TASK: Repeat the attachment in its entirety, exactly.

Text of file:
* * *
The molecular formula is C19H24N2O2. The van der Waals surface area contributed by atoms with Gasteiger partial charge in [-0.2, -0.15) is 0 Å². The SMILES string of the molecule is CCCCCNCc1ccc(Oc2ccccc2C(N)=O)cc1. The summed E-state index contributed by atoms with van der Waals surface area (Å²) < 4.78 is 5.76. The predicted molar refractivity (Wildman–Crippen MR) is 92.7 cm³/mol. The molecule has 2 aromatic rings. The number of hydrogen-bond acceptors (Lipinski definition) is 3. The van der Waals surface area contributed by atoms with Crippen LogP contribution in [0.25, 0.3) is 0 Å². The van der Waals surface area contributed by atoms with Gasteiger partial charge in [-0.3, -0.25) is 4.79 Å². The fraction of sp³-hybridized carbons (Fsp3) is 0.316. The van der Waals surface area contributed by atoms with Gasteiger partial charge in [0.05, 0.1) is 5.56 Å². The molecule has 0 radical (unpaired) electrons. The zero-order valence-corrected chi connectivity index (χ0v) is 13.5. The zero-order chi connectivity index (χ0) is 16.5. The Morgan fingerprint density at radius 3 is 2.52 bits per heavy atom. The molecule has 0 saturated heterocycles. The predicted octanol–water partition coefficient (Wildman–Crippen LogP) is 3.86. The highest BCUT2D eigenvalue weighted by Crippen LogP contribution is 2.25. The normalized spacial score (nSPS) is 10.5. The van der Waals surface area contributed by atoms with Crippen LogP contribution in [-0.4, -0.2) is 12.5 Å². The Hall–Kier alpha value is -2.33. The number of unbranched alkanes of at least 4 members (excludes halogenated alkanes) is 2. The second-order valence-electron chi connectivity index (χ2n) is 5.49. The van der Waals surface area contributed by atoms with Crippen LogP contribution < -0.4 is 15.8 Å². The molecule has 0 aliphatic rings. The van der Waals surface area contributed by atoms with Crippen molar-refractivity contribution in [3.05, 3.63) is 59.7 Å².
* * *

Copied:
The molecular formula is C19H24N2O2. The van der Waals surface area contributed by atoms with Gasteiger partial charge in [-0.2, -0.15) is 0 Å². The SMILES string of the molecule is CCCCCNCc1ccc(Oc2ccccc2C(N)=O)cc1. The summed E-state index contributed by atoms with van der Waals surface area (Å²) < 4.78 is 5.76. The predicted molar refractivity (Wildman–Crippen MR) is 92.7 cm³/mol. The molecule has 2 aromatic rings. The number of hydrogen-bond acceptors (Lipinski definition) is 3. The van der Waals surface area contributed by atoms with Crippen LogP contribution in [0.25, 0.3) is 0 Å². The van der Waals surface area contributed by atoms with Gasteiger partial charge in [-0.3, -0.25) is 4.79 Å². The fraction of sp³-hybridized carbons (Fsp3) is 0.316. The van der Waals surface area contributed by atoms with Gasteiger partial charge in [0.05, 0.1) is 5.56 Å². The molecule has 0 radical (unpaired) electrons. The zero-order valence-corrected chi connectivity index (χ0v) is 13.5. The zero-order chi connectivity index (χ0) is 16.5. The Morgan fingerprint density at radius 3 is 2.52 bits per heavy atom. The molecule has 0 saturated heterocycles. The predicted octanol–water partition coefficient (Wildman–Crippen LogP) is 3.86. The highest BCUT2D eigenvalue weighted by Crippen LogP contribution is 2.25. The normalized spacial score (nSPS) is 10.5. The van der Waals surface area contributed by atoms with Crippen LogP contribution in [-0.4, -0.2) is 12.5 Å². The Hall–Kier alpha value is -2.33. The number of unbranched alkanes of at least 4 members (excludes halogenated alkanes) is 2. The second-order valence-electron chi connectivity index (χ2n) is 5.49. The van der Waals surface area contributed by atoms with Crippen LogP contribution < -0.4 is 15.8 Å². The molecule has 0 aliphatic rings. The van der Waals surface area contributed by atoms with Crippen molar-refractivity contribution in [3.05, 3.63) is 59.7 Å².